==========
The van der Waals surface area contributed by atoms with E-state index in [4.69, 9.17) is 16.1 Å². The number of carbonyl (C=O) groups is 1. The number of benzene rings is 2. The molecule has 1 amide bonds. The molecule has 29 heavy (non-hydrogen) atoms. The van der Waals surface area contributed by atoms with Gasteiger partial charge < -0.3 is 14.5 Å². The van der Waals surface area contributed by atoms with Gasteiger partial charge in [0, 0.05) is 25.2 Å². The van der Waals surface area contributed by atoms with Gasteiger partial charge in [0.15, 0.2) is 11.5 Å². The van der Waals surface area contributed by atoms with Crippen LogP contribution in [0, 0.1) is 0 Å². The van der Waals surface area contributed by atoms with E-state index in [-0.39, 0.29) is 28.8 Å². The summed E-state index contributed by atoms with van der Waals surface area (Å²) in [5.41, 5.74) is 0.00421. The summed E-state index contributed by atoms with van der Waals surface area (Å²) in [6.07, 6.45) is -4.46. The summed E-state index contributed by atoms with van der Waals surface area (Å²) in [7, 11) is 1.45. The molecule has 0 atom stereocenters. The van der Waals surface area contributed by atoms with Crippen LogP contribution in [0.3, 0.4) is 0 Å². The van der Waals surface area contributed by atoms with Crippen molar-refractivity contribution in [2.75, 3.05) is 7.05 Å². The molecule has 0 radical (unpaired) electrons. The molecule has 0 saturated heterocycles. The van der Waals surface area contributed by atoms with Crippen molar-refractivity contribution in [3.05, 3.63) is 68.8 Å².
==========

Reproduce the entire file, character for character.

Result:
The van der Waals surface area contributed by atoms with E-state index in [4.69, 9.17) is 16.1 Å². The number of carbonyl (C=O) groups is 1. The number of benzene rings is 2. The molecule has 1 amide bonds. The molecule has 29 heavy (non-hydrogen) atoms. The van der Waals surface area contributed by atoms with Gasteiger partial charge < -0.3 is 14.5 Å². The van der Waals surface area contributed by atoms with Gasteiger partial charge in [0, 0.05) is 25.2 Å². The van der Waals surface area contributed by atoms with Gasteiger partial charge in [0.15, 0.2) is 11.5 Å². The van der Waals surface area contributed by atoms with Crippen LogP contribution in [0, 0.1) is 0 Å². The van der Waals surface area contributed by atoms with E-state index in [-0.39, 0.29) is 28.8 Å². The summed E-state index contributed by atoms with van der Waals surface area (Å²) in [5.41, 5.74) is 0.00421. The summed E-state index contributed by atoms with van der Waals surface area (Å²) in [6.07, 6.45) is -4.46. The summed E-state index contributed by atoms with van der Waals surface area (Å²) in [7, 11) is 1.45. The molecule has 0 atom stereocenters. The van der Waals surface area contributed by atoms with Crippen LogP contribution in [0.3, 0.4) is 0 Å². The van der Waals surface area contributed by atoms with Crippen molar-refractivity contribution in [2.75, 3.05) is 7.05 Å². The molecule has 0 radical (unpaired) electrons. The molecule has 0 saturated heterocycles. The van der Waals surface area contributed by atoms with Crippen molar-refractivity contribution in [3.05, 3.63) is 68.8 Å².